According to Morris, units of the Palmach Jewish forces expelled the elderly, women and children in ‘Ayn al-Zaytun by shooting over their heads. Around 70 men from the village and nearby villages were gunned down, their hands tied, at a nearby creek following the instructions of a local battalion commander. Meanwhile, Palmach units blew up and burned houses in the village. The JNF provides no information on these events, and has placed a sign that reduces a communal village to “a base for Arab fighters,” which was overrun by a Palmach force. This text doesn’t even explicitly state that the village ceased to exist following its occupation – otherwise made clear by looking at the flat space on which the sign stands – only stating that “until the War of Independence, ‘Ayn Zaytun was an Arab village.”
The JNF texts provide no information regarding the fate and the whereabouts of the villagers after their uprooting. Although the existence of ruins is evident on the ground, the texts do not explain how a village had been reduced to ruins, why, and by whom.
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The way depopulated Palestinian villages are being presented by the JNF in the parks we have just visited is reflective of the general presentation in JNF parks throughout Israel. The JNF has chosen to ignore most of the depopulated villages on recreational sites within its responsibility, and to refer to the rest of them in a partial and selective manner; stressing Jewish and Zionist history, referring to the villages as battle sites, or describing them as nature sites. This is characteristic of some of the ideas at the very core of the Israeli-Zionist ideology and practice: the Judaization of the land, the marginalization or silencing of its Arab history, the shrugging off of responsibility for the refugee problem, and a one-sided view of the War of 1948. This ideological approach is communicated to visitors at forests and parks, and contributes to the shaping of their views and their national identity, as they engage in everyday activities like hiking or picnicking in nature.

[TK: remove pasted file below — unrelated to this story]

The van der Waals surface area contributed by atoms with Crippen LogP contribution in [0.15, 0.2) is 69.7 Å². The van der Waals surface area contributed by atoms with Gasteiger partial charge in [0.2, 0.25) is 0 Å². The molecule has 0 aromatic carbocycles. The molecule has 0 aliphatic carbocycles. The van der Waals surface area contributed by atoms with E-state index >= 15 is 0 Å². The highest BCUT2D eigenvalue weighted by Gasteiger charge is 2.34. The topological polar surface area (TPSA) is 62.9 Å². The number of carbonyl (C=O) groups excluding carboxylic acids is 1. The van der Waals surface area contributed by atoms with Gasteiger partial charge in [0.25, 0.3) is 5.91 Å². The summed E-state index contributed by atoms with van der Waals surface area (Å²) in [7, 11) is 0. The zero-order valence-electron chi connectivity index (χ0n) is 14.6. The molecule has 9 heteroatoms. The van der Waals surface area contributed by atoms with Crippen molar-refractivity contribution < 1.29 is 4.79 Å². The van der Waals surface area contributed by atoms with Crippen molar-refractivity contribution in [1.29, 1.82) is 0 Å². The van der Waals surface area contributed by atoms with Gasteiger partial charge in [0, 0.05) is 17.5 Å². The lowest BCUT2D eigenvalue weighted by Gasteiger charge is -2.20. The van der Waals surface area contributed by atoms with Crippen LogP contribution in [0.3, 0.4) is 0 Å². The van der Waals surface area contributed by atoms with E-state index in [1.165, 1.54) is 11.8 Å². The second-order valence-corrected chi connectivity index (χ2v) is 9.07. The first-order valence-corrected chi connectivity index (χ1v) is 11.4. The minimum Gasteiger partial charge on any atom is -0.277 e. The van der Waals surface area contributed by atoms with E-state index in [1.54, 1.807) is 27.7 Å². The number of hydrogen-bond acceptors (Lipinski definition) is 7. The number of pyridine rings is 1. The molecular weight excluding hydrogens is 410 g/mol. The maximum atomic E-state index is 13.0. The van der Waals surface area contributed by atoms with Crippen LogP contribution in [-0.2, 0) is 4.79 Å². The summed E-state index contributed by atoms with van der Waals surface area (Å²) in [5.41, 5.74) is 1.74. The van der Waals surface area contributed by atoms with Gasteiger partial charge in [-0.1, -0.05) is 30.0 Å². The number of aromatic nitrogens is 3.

Noga Kadman is a researcher and licensed tour guide. She is the author of Erased from Space and Consciousness: Israel and the Depopulated Palestinian Villages of 1948 (Indiana University Press, 2015).